Amazing Facts About Today's Solar Eclipse

Last Solar Eclipse Of 2021: The celestial event will be visible from Antarctica, while people in the southern tip of South America, Africa, Australia, and New Zealand will be able to see a partial eclipse. In India, we will not able to see the solar eclipse.

Amazing Facts About Today's Solar Eclipse

Solar eclipses occur when the Moon positions itself between the Sun and the Earth.

Astronomers and sky gazers are waiting for the last solar eclipse of this year which will occur on December 4, Saturday. The celestial event will be visible from Antarctica, while people in the southern tip of South America, Africa, Australia, and New Zealand will be able to see a partial eclipse. In India, we will not able to see the solar eclipse.

Solar eclipses occur when the Moon positions itself between the Sun and the Earth, blocking out the Sun's light from reaching us.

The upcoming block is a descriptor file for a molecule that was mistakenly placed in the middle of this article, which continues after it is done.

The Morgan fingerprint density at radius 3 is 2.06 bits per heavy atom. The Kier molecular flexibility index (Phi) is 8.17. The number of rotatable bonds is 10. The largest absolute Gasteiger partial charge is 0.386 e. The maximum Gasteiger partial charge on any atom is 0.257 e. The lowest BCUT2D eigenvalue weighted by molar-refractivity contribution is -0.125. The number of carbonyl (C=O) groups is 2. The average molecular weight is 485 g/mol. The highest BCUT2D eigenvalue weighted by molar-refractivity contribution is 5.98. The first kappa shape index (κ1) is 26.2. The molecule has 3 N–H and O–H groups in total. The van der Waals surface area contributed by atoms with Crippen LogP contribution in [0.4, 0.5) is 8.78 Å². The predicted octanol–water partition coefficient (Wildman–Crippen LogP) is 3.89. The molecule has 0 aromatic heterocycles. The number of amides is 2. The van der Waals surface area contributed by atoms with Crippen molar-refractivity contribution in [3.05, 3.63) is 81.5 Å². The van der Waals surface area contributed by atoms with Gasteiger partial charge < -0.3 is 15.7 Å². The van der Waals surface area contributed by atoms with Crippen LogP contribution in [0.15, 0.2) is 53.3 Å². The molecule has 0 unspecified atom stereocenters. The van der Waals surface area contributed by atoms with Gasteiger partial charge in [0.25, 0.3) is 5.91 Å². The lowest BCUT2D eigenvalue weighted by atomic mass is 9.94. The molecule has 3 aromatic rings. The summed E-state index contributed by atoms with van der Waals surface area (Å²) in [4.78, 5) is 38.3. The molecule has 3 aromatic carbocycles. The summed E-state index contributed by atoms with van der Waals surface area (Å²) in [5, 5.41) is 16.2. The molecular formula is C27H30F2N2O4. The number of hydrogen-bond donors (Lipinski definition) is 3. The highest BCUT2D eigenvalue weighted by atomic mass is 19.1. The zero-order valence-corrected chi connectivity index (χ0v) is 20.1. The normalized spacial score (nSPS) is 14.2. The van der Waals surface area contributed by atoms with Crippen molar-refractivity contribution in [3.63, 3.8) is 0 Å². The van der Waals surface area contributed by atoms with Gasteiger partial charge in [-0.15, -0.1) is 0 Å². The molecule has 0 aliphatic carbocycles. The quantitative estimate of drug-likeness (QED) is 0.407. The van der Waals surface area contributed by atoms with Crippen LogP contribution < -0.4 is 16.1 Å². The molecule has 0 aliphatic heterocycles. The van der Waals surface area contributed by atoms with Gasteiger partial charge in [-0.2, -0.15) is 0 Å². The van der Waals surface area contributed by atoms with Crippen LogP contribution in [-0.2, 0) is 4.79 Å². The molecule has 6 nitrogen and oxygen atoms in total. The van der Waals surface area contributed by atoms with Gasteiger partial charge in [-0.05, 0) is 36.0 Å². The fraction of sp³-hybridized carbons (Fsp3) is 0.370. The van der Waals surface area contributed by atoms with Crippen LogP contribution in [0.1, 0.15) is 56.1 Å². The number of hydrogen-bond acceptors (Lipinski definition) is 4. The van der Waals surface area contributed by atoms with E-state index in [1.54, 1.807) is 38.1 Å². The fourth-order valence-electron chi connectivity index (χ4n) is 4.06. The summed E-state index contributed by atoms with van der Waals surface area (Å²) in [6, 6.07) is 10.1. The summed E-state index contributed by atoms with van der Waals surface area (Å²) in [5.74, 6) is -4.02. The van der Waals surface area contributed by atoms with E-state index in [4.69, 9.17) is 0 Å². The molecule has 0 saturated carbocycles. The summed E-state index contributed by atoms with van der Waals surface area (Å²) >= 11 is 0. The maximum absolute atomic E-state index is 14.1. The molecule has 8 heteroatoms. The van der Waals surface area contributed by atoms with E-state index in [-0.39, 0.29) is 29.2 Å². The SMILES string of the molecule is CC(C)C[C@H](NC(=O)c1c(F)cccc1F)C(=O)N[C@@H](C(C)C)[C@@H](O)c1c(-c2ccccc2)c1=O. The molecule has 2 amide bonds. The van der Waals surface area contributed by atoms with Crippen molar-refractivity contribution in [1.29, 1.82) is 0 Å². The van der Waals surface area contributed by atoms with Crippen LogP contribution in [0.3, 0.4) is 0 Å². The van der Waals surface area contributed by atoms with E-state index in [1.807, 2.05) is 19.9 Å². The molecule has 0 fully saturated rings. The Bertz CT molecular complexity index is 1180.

US space agency NASA has made arrangements to livestream the event from Union Glacier, Antarctica. It will be streamed on YouTube and NASA Live.

The solar eclipse will begin at 10:59 am in India. The totality phase will begin at 12:30 pm and it will reach its peak at 1:03 pm. By 1:33 pm, the full eclipse will end. The partial eclipse will conclude at 3:07 pm. The totality phase is likely to be not more than 1 minute 54 seconds.

Here are some interesting facts about solar eclipses:

-- A total solar eclipse takes place when the Sun, Moon, and the Earth align in a direct line.

-- NASA says a total solar eclipse can be noticed only after the Moon covers more than 90 percent of the Sun.

-- The maximum possible solar eclipses -- partial, annular, or total -- that can occur in a year is five. And there are at least two solar eclipses per year visible from somewhere on the Earth.

-- Those living in North and South Poles can view only partial solar eclipses.

This would be the last solar eclipse of 2021.

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